Images from Learning from the Absurd: The Nose, a video projection by South African artist William Kentridge.
Australian Centre for the Moving Image, Federation Square, until May 27
MOST artists sample the world and reflect an aspect that they hope deserves our attention. Other artists build a world all of their own, an imaginative realm where every cell belongs to the artist's dream.
William Kentridge is one of them: his vision is uncannily entire, from its iconography and narratives to the technique and studio method. As in a dream world, images arise organically and inexplicably; they morph in unstable lineaments and break out into obsessive phantoms, full of predatory and destructive intentions. The visions undo themselves in transformations grown within the drawing process itself.
The large exhibition at ACMI contains about 60 works, comprising drawings, constructions and sculptures and several films that are collectively the centrepiece. Kentridge's films are mostly built with drawings as a means of animation.
The South African Kentridge rose to international fame in the 1990s through a suite of animated films that are in the current exhibition, Ubu Tells the Truth and 9 Drawings for Projection. These works set out the nightmare of South African inhumanity, exploring the fatal power of demonic bosses and the evil influence of their technologies over the dispossessed.
One of the signal images in Ubu is a malicious tripod that variously supports a camera, a radio and a cat. The legs behave like sinister tentacles and the camera shoots lethally. This disturbing image makes you lose faith in the privileged viewpoint of the camera or projector or any other ocular or broadcasting system.
Kentridge's way of creating moving images is to make a drawing and then photograph it, alter the drawing, rephotograph it and repeat the sequence scores of times, shifting figures or objects by small increments and copious erasures. The movement of anything leaves an ominous trace, as the presence in a previous location has to be rubbed out, which is never perfectly achieved.
Kentridge's inner world responds strongly to a political world beyond, which includes the immoral establishment that justified apartheid for so many decades. The drawings narrate unsettling stories that reflect the greed and caprice of people with unethical plans.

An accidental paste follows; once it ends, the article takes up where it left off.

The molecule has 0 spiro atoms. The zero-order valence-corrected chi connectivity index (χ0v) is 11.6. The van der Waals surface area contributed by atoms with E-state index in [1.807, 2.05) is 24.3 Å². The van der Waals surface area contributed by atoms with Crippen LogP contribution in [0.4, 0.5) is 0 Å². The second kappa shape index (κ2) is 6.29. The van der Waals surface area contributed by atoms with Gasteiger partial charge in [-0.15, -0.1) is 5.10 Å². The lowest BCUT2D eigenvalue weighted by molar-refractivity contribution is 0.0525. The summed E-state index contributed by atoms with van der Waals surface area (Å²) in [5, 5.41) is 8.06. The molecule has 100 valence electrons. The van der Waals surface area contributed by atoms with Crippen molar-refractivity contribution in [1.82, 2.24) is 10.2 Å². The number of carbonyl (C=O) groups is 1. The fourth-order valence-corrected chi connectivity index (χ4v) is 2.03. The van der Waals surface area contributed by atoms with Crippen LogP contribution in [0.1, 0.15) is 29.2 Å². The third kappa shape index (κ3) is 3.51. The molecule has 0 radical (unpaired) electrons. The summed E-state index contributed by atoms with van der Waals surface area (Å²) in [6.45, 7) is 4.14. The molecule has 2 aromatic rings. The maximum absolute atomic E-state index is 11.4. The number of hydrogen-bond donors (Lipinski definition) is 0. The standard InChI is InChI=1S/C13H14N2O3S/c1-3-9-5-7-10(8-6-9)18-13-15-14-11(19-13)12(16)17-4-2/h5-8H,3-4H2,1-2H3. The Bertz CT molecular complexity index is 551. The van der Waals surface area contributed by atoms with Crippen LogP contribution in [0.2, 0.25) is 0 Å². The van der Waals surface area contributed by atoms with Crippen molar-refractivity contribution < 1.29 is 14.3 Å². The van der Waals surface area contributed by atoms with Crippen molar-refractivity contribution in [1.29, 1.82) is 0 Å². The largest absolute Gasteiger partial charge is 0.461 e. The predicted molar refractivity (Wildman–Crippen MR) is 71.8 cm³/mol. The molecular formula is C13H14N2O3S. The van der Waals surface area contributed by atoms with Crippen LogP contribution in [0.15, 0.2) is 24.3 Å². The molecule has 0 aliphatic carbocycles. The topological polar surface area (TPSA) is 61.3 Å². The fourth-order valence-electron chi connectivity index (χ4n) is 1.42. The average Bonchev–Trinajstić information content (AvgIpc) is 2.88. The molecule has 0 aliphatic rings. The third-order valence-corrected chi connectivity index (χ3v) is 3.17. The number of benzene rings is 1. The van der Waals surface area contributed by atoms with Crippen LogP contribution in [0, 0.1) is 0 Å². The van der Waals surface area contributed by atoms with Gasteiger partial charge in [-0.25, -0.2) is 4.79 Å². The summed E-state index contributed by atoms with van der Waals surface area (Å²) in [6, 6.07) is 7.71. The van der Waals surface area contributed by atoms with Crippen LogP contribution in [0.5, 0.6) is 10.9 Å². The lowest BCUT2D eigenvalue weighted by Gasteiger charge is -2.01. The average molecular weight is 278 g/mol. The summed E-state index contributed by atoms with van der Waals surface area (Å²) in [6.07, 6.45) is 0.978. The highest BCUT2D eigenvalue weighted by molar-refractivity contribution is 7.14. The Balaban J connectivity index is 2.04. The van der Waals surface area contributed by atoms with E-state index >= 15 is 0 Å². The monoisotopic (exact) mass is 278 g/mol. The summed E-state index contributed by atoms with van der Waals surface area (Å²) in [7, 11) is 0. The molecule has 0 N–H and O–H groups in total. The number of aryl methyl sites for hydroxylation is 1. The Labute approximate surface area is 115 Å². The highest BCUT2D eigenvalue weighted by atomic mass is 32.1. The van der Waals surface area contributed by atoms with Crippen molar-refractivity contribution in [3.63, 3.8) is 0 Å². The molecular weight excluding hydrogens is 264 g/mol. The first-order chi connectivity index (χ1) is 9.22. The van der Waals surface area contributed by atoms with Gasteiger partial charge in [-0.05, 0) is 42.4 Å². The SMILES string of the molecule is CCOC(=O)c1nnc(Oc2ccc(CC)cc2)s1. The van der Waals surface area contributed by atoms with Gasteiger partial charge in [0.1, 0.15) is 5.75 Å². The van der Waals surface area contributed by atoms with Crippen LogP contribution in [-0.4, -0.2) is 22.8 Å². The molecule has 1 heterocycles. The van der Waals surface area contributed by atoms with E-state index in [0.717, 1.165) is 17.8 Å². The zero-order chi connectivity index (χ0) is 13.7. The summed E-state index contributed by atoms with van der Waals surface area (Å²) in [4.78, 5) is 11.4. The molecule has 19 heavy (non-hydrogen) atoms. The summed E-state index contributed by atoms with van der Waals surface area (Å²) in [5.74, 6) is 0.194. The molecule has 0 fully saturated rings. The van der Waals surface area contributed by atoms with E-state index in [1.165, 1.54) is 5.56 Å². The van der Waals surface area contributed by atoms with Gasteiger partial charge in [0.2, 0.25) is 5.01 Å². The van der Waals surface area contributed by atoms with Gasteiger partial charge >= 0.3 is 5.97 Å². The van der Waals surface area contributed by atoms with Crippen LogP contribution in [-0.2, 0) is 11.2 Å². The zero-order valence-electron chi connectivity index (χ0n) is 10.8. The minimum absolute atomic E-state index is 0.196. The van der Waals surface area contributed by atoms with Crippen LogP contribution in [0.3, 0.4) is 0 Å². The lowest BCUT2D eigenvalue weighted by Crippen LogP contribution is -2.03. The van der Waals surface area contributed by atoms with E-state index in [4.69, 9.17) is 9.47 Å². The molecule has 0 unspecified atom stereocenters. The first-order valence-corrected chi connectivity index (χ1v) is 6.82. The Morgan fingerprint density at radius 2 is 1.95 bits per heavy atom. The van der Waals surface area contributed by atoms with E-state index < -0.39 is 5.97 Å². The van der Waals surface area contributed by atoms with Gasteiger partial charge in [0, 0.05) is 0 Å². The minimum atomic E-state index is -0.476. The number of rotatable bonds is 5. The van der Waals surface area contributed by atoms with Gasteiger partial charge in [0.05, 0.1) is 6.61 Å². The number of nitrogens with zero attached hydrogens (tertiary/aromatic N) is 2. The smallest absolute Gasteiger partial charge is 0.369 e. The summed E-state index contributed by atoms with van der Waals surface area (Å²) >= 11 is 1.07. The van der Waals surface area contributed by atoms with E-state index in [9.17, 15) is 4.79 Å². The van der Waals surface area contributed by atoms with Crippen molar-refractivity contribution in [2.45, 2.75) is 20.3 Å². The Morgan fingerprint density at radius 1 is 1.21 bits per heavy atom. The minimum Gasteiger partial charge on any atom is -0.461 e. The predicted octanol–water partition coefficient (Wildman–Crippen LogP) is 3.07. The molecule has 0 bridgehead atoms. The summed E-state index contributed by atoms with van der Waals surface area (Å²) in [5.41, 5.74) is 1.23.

The fictional character Soho Eckstein, in the series of films in 9 Drawings for Projection, is a rapacious antihero who owns a mining empire and half of Johannesburg. From his desk, he heartlessly consigns people to slavery and, swelling with conceit as a civic patron, he naively erects a statue of a slave. Kentridge reflects on the ghastly machinations of the powerful in a remarkably intimate medium, subjectively feeling his way through each action via drawing and rubbing-out.
Kentridge's earlier work has an element of caricature, which trickles into the charming performance videos of 2003. The artist is seen miraculously restoring a torn portrait of himself or catching flying books. They're made by running videos in reverse.
Political terrors return in the later work, especially one sequence of I am not me; the horse is not mine from 2008, which records the chilling interrogation of Nikolai Bukharin by the Stalinist Central Committee in 1937. The Bolshevik Bukharin, a principled intellectual, would be executed.
But Bukharin was also complicit in creating the Stalinist monster; and this double-side of good or bad people already emerges with Soho Eckstein, who ends up physiognomically resembling the artist himself.
My only criticism of this mighty and unforgettable experience at ACMI is that the rooms with the early films have provision for about five people to sit down, so we have to huddle on the floor or alongside draughty vents. The sound insulation is poor and the Monteverdi or Dvorak is unpleasantly corrupted by interference from next door.